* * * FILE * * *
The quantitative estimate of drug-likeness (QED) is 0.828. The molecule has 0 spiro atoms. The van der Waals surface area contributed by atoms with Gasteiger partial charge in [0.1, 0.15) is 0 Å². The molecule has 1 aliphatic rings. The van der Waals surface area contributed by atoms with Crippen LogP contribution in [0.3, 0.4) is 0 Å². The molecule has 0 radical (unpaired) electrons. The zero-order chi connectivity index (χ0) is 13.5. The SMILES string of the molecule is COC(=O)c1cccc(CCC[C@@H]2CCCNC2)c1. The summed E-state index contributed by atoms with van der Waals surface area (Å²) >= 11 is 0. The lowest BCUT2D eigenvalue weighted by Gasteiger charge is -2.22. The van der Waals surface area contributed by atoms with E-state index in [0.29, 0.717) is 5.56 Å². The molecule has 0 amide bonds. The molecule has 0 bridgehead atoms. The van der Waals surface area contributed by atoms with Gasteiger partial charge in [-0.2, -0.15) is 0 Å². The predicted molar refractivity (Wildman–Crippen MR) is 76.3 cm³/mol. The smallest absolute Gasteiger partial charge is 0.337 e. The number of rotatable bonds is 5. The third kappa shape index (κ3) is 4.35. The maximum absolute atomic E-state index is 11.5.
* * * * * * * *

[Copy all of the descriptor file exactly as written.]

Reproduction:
The quantitative estimate of drug-likeness (QED) is 0.828. The molecule has 0 spiro atoms. The van der Waals surface area contributed by atoms with Gasteiger partial charge in [0.1, 0.15) is 0 Å². The molecule has 1 aliphatic rings. The van der Waals surface area contributed by atoms with Crippen LogP contribution in [0.3, 0.4) is 0 Å². The molecule has 0 radical (unpaired) electrons. The zero-order chi connectivity index (χ0) is 13.5. The SMILES string of the molecule is COC(=O)c1cccc(CCC[C@@H]2CCCNC2)c1. The summed E-state index contributed by atoms with van der Waals surface area (Å²) >= 11 is 0. The lowest BCUT2D eigenvalue weighted by Gasteiger charge is -2.22. The van der Waals surface area contributed by atoms with E-state index in [0.29, 0.717) is 5.56 Å². The molecule has 0 amide bonds. The molecule has 0 bridgehead atoms. The van der Waals surface area contributed by atoms with Gasteiger partial charge in [-0.2, -0.15) is 0 Å². The predicted molar refractivity (Wildman–Crippen MR) is 76.3 cm³/mol. The smallest absolute Gasteiger partial charge is 0.337 e. The number of rotatable bonds is 5. The third kappa shape index (κ3) is 4.35. The maximum absolute atomic E-state index is 11.5.